After talking to various professors and students about the issue, I have heard a few common answers. Many professors believe that if police officers were more involved in their communities when it doesn’t relate to crime, that could improve the community’s perception of their local police force. However, many students believe that police officers should be trained better to avoid conflicts that could be seen as racially driven. The only problem that I see with this solution is that police officers would begin treating minorities better than Caucasians simply because of their ethnicity. This would obviously lead to backlash from the white community. I think that having police officers more involved in their communities when it does not involve crime would be the simplest way of opening the eyes of the public. However, I am sure that there are many other solutions out there. Either way, these perceptions of the police need to be improved if we are to reduce crime rates and violence across the country. Improving perceptions would be the first step.

Those are my Thoughts for Food.

McNeeley, S., & Grothoff, G. (2016). A multilevel examination of the relationship between racial tension and attitudes toward the police. American Journal of Criminal Justice : The Journal of the Southern Criminal Justice Association,41(3), 383-401. doi:10.1007/s12103-015-9318-2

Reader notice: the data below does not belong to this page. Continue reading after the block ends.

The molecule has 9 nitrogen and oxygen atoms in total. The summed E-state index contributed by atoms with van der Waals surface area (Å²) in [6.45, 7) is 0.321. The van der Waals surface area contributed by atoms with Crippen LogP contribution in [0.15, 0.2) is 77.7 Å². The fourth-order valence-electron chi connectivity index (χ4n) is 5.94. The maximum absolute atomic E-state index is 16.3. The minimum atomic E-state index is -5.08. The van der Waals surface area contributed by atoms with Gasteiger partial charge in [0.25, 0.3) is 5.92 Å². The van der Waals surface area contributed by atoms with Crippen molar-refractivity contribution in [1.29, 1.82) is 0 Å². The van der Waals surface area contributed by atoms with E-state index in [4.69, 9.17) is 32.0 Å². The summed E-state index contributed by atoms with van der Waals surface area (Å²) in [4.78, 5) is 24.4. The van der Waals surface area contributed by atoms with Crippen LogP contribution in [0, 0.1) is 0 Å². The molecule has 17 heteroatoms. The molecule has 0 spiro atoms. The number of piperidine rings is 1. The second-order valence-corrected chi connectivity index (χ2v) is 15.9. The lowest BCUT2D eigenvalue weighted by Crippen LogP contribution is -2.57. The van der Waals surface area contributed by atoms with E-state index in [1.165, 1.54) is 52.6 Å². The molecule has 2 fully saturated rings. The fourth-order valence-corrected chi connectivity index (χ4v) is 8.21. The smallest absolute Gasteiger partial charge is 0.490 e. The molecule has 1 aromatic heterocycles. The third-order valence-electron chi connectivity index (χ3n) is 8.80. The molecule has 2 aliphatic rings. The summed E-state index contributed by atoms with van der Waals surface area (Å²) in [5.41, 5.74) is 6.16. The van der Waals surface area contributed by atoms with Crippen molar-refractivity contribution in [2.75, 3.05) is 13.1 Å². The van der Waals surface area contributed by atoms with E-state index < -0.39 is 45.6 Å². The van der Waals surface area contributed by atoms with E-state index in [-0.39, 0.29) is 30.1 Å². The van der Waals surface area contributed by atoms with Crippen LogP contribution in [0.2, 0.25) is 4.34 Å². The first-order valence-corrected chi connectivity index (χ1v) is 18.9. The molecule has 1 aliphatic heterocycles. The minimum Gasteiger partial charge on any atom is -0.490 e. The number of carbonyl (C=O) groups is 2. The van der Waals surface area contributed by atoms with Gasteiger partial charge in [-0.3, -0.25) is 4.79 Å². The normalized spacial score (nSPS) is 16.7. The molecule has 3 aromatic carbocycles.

Nadal, K., Davidoff, K., Allicock, N., Serpe, C., & Erazo, T. (2017). Perceptions of police, racial profiling, and psychological outcomes: A mixed methodological study. Journal of Social Issues,73(4), 808-830. doi:10.1111/josi.12249

Schafer, J. A., Huebner, B. M., & Bynum, T. S. (2003). Citizen perceptions of police services: Race, neighborhood context, and community policing. Police quarterly, 6(4), 440-468.

Unexpected Benefits to Exercise

“All truly great thoughts are conceived while walking.” -Friedrich Nietzsche

Whether training for a marathon or trying to shape that summer body, working out has a lot more benefits than expected. Although it is obviously physically beneficial, there are many psychological benefits to exercise as well.

According to a study by Deslandes et al. (2009), there are various studies that support the claim that exercise increases quality of life. This means that we feel a better sense of accomplishment when we work out. There are also studies done on the necessary duration of exercise in order to experience these effects.

According to a meta-analysis by Petruzello et al. (1991), there is a variety of evidence showing that exercising for at least 20 minutes per day reduces anxiety. This makes exercise especially important as college students like myself grow closer to finals week. Additionally, Hillman et al. (2008) found that physical activity improves cognition and academic performance in students.

Lastly, according to a study conducted by Taylor et al. (1985), physical activity is shown to decrease symptoms of depression, increase self-confidence, and benefit mood. These benefits, as well as those mentioned earlier, prove that if you exercise regularly, you can strengthen your body while strengthening your mind.